The story of Sarah Winchester, infamous heiress to the Winchester Repeating Arms company fortune, is a fascinating one: growing despondent after the death of her infant daughter and then her husband, Sarah (played here by Helen Mirren) moved to San Jose in the late 1800s. There, she purchased a modest property, turning it into a massive seven-story mansion which she continued to obsessively build and expand until the day she died.
Without an architect to oversee the plans, construction of the house was so fast that the result was a labyrinthine collection of rooms on top of rooms, with doors and stairways that often lead nowhere. The construction was so haphazard and strange that rumors began to spread of Sarah's belief that her family was haunted by the souls killed by Winchester firearms, and only by continuously building these spirits a place to live could she appease them.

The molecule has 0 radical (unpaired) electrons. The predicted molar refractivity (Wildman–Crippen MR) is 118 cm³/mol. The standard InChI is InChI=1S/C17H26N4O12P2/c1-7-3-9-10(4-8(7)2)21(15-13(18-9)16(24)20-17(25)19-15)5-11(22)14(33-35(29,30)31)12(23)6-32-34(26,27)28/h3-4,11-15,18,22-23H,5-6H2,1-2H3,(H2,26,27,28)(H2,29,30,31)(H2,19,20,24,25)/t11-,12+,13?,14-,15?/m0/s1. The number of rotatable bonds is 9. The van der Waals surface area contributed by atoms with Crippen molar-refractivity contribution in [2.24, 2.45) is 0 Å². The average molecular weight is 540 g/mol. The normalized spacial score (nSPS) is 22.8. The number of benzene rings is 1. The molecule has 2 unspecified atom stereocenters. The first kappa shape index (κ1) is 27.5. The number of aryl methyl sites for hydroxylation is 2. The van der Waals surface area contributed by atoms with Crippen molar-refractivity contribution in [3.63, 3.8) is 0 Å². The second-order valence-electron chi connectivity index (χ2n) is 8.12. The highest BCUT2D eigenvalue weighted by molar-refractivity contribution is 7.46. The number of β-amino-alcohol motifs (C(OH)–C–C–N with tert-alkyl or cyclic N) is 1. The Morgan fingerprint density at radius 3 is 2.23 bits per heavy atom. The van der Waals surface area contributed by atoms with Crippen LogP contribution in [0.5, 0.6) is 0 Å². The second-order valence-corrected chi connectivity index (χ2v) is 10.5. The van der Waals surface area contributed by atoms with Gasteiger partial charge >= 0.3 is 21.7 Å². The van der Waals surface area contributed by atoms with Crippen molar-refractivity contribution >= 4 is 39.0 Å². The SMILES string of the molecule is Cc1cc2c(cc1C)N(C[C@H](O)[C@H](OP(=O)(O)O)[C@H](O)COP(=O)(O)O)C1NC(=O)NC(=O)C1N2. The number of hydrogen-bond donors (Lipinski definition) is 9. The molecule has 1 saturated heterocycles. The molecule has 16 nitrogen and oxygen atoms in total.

It's from this incredible setup that "Winchester" takes its inspiration, beginning as a skeptical psychiatrist (Jason Clarke) is sent at the behest of the Winchester estate to evaluate Sarah's state of mind. Instead, he finds himself drawn into her unsettling world.
Horror has always been a way for us to grapple with real-life fears through a supernatural lens, and melding the ghostly elements of this story to the country's legacy of violence and addiction to guns could have yielded some rich material. But the makers of the film -- brothers Michael and Peter Spierig -- squander all that potential with bland and clumsy execution, relying on endless exposition punctuated by predictable jump scares. Not even the esteemed Helen Mirren can help, and as a result, "Winchester" seems destined to go down as one of the most disappointing films this year.